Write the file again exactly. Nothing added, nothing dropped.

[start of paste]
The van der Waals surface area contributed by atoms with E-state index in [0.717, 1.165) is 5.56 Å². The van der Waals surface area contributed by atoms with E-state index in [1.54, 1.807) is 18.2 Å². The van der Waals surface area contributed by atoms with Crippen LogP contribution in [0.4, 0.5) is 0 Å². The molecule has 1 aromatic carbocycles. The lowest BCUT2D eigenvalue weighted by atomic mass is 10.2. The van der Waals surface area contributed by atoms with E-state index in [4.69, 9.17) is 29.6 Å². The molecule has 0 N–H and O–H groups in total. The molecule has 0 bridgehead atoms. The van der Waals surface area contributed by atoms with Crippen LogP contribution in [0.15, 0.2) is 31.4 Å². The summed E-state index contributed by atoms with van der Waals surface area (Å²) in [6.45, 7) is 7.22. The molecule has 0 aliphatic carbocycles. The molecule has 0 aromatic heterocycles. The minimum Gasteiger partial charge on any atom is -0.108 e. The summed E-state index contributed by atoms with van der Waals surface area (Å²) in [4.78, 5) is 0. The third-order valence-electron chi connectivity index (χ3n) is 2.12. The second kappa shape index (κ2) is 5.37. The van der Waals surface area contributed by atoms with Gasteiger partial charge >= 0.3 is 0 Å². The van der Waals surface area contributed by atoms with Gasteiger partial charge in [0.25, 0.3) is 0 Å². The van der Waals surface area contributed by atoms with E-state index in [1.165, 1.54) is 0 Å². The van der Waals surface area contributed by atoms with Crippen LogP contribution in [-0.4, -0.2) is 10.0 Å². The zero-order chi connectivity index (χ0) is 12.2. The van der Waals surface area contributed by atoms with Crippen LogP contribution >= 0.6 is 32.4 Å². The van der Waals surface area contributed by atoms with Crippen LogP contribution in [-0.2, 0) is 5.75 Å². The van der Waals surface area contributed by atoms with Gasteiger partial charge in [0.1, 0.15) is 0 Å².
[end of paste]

The van der Waals surface area contributed by atoms with E-state index in [0.717, 1.165) is 5.56 Å². The van der Waals surface area contributed by atoms with E-state index in [1.54, 1.807) is 18.2 Å². The van der Waals surface area contributed by atoms with Crippen LogP contribution in [0.4, 0.5) is 0 Å². The molecule has 1 aromatic carbocycles. The lowest BCUT2D eigenvalue weighted by atomic mass is 10.2. The van der Waals surface area contributed by atoms with E-state index in [4.69, 9.17) is 29.6 Å². The molecule has 0 N–H and O–H groups in total. The molecule has 0 bridgehead atoms. The van der Waals surface area contributed by atoms with Crippen LogP contribution in [0.15, 0.2) is 31.4 Å². The summed E-state index contributed by atoms with van der Waals surface area (Å²) in [6.45, 7) is 7.22. The molecule has 0 aliphatic carbocycles. The molecule has 0 aromatic heterocycles. The minimum Gasteiger partial charge on any atom is -0.108 e. The summed E-state index contributed by atoms with van der Waals surface area (Å²) in [4.78, 5) is 0. The third-order valence-electron chi connectivity index (χ3n) is 2.12. The second kappa shape index (κ2) is 5.37. The van der Waals surface area contributed by atoms with Gasteiger partial charge >= 0.3 is 0 Å². The van der Waals surface area contributed by atoms with Gasteiger partial charge in [0.25, 0.3) is 0 Å². The van der Waals surface area contributed by atoms with E-state index in [1.165, 1.54) is 0 Å². The van der Waals surface area contributed by atoms with Crippen LogP contribution in [-0.4, -0.2) is 10.0 Å². The zero-order chi connectivity index (χ0) is 12.2. The van der Waals surface area contributed by atoms with Crippen LogP contribution >= 0.6 is 32.4 Å². The van der Waals surface area contributed by atoms with Crippen LogP contribution in [-0.2, 0) is 5.75 Å². The van der Waals surface area contributed by atoms with Gasteiger partial charge in [0.1, 0.15) is 0 Å².